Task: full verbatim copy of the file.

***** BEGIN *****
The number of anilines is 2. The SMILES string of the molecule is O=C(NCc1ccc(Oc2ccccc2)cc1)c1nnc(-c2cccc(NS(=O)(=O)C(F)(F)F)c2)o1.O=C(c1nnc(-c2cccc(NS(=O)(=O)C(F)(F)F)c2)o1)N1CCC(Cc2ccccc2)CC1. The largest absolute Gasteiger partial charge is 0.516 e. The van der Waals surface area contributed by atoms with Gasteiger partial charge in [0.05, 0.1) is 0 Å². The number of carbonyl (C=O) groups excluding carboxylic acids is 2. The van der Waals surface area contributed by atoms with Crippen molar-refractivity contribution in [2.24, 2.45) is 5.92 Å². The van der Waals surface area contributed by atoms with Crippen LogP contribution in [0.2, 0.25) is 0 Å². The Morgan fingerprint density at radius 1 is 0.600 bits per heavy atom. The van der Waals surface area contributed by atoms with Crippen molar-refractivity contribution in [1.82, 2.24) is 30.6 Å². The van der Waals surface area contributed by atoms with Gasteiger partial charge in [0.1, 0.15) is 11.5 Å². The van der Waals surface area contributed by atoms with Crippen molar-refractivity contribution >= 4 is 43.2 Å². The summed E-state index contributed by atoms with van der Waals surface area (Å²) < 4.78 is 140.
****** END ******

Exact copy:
The number of anilines is 2. The SMILES string of the molecule is O=C(NCc1ccc(Oc2ccccc2)cc1)c1nnc(-c2cccc(NS(=O)(=O)C(F)(F)F)c2)o1.O=C(c1nnc(-c2cccc(NS(=O)(=O)C(F)(F)F)c2)o1)N1CCC(Cc2ccccc2)CC1. The largest absolute Gasteiger partial charge is 0.516 e. The van der Waals surface area contributed by atoms with Gasteiger partial charge in [0.05, 0.1) is 0 Å². The number of carbonyl (C=O) groups excluding carboxylic acids is 2. The van der Waals surface area contributed by atoms with Crippen molar-refractivity contribution in [2.24, 2.45) is 5.92 Å². The van der Waals surface area contributed by atoms with Crippen LogP contribution in [0.2, 0.25) is 0 Å². The Morgan fingerprint density at radius 1 is 0.600 bits per heavy atom. The van der Waals surface area contributed by atoms with Crippen molar-refractivity contribution in [1.82, 2.24) is 30.6 Å². The van der Waals surface area contributed by atoms with Gasteiger partial charge in [0.1, 0.15) is 11.5 Å². The van der Waals surface area contributed by atoms with Crippen molar-refractivity contribution >= 4 is 43.2 Å². The summed E-state index contributed by atoms with van der Waals surface area (Å²) < 4.78 is 140.